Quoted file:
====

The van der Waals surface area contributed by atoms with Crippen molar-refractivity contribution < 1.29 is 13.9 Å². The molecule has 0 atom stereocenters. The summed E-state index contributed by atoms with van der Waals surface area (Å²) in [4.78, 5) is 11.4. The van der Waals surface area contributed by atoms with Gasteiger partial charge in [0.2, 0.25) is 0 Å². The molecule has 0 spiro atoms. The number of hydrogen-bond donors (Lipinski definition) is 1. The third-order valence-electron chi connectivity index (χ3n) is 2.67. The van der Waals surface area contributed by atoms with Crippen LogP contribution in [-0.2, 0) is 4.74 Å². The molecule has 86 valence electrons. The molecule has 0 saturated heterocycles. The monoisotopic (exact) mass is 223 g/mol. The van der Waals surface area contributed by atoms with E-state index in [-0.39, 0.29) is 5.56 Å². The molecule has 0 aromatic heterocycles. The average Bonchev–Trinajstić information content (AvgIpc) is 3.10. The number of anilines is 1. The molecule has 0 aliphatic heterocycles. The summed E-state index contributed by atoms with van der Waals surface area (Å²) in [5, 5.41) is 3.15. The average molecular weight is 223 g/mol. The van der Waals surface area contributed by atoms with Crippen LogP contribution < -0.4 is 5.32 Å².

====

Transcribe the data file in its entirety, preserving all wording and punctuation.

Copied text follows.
The van der Waals surface area contributed by atoms with Crippen molar-refractivity contribution < 1.29 is 13.9 Å². The molecule has 0 atom stereocenters. The summed E-state index contributed by atoms with van der Waals surface area (Å²) in [4.78, 5) is 11.4. The van der Waals surface area contributed by atoms with Gasteiger partial charge in [0.2, 0.25) is 0 Å². The molecule has 0 spiro atoms. The number of hydrogen-bond donors (Lipinski definition) is 1. The third-order valence-electron chi connectivity index (χ3n) is 2.67. The van der Waals surface area contributed by atoms with Crippen LogP contribution in [-0.2, 0) is 4.74 Å². The molecule has 86 valence electrons. The molecule has 0 saturated heterocycles. The monoisotopic (exact) mass is 223 g/mol. The van der Waals surface area contributed by atoms with E-state index in [-0.39, 0.29) is 5.56 Å². The molecule has 0 aromatic heterocycles. The average Bonchev–Trinajstić information content (AvgIpc) is 3.10. The number of anilines is 1. The molecule has 0 aliphatic heterocycles. The summed E-state index contributed by atoms with van der Waals surface area (Å²) in [5, 5.41) is 3.15. The average molecular weight is 223 g/mol. The van der Waals surface area contributed by atoms with Crippen LogP contribution < -0.4 is 5.32 Å².